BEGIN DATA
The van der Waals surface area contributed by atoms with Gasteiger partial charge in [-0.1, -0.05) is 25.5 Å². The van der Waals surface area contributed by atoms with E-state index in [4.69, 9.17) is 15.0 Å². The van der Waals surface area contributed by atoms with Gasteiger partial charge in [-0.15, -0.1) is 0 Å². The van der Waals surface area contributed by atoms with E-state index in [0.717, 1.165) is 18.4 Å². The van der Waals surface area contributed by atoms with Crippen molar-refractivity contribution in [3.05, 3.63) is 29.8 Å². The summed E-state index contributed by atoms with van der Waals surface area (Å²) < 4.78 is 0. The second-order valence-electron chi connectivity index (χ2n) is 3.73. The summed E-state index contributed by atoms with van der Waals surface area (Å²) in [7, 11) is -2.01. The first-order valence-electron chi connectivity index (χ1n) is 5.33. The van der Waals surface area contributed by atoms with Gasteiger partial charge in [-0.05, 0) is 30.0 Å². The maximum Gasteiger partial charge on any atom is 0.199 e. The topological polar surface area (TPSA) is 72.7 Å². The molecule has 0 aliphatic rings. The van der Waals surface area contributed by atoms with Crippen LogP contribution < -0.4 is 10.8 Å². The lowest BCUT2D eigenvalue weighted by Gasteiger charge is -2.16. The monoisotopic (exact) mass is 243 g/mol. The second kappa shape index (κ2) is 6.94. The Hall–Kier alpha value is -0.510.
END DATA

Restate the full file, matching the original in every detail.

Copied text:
The van der Waals surface area contributed by atoms with Gasteiger partial charge in [-0.1, -0.05) is 25.5 Å². The van der Waals surface area contributed by atoms with E-state index in [4.69, 9.17) is 15.0 Å². The van der Waals surface area contributed by atoms with Gasteiger partial charge in [-0.15, -0.1) is 0 Å². The van der Waals surface area contributed by atoms with E-state index in [0.717, 1.165) is 18.4 Å². The van der Waals surface area contributed by atoms with Crippen molar-refractivity contribution in [3.05, 3.63) is 29.8 Å². The summed E-state index contributed by atoms with van der Waals surface area (Å²) < 4.78 is 0. The second-order valence-electron chi connectivity index (χ2n) is 3.73. The summed E-state index contributed by atoms with van der Waals surface area (Å²) in [7, 11) is -2.01. The first-order valence-electron chi connectivity index (χ1n) is 5.33. The van der Waals surface area contributed by atoms with Gasteiger partial charge in [-0.05, 0) is 30.0 Å². The maximum Gasteiger partial charge on any atom is 0.199 e. The topological polar surface area (TPSA) is 72.7 Å². The molecule has 0 aliphatic rings. The van der Waals surface area contributed by atoms with Crippen LogP contribution < -0.4 is 10.8 Å². The lowest BCUT2D eigenvalue weighted by Gasteiger charge is -2.16. The monoisotopic (exact) mass is 243 g/mol. The second kappa shape index (κ2) is 6.94. The Hall–Kier alpha value is -0.510.